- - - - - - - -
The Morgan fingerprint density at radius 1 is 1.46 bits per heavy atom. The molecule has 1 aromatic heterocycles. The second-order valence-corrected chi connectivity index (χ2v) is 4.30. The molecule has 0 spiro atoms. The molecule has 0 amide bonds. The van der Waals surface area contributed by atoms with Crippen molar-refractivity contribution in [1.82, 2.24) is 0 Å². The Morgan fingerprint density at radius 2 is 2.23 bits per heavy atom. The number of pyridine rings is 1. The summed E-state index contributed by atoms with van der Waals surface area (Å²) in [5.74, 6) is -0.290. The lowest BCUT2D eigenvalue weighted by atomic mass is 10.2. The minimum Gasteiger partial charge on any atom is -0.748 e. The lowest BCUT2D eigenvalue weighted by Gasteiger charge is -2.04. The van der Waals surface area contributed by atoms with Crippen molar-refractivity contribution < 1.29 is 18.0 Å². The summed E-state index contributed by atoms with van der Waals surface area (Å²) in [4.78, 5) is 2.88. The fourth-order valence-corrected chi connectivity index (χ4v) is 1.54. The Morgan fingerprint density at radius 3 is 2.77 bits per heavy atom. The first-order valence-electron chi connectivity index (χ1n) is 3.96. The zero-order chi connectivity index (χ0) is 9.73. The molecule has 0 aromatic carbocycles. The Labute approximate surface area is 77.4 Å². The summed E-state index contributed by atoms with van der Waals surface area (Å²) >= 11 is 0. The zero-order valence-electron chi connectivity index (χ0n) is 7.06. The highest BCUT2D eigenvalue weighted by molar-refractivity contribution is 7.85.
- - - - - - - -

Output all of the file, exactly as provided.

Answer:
The Morgan fingerprint density at radius 1 is 1.46 bits per heavy atom. The molecule has 1 aromatic heterocycles. The second-order valence-corrected chi connectivity index (χ2v) is 4.30. The molecule has 0 spiro atoms. The molecule has 0 amide bonds. The van der Waals surface area contributed by atoms with Crippen molar-refractivity contribution in [1.82, 2.24) is 0 Å². The Morgan fingerprint density at radius 2 is 2.23 bits per heavy atom. The number of pyridine rings is 1. The summed E-state index contributed by atoms with van der Waals surface area (Å²) in [5.74, 6) is -0.290. The lowest BCUT2D eigenvalue weighted by atomic mass is 10.2. The minimum Gasteiger partial charge on any atom is -0.748 e. The lowest BCUT2D eigenvalue weighted by Gasteiger charge is -2.04. The van der Waals surface area contributed by atoms with Crippen molar-refractivity contribution < 1.29 is 18.0 Å². The summed E-state index contributed by atoms with van der Waals surface area (Å²) in [4.78, 5) is 2.88. The fourth-order valence-corrected chi connectivity index (χ4v) is 1.54. The Morgan fingerprint density at radius 3 is 2.77 bits per heavy atom. The first-order valence-electron chi connectivity index (χ1n) is 3.96. The zero-order chi connectivity index (χ0) is 9.73. The molecule has 0 aromatic carbocycles. The Labute approximate surface area is 77.4 Å². The summed E-state index contributed by atoms with van der Waals surface area (Å²) >= 11 is 0. The zero-order valence-electron chi connectivity index (χ0n) is 7.06. The highest BCUT2D eigenvalue weighted by molar-refractivity contribution is 7.85.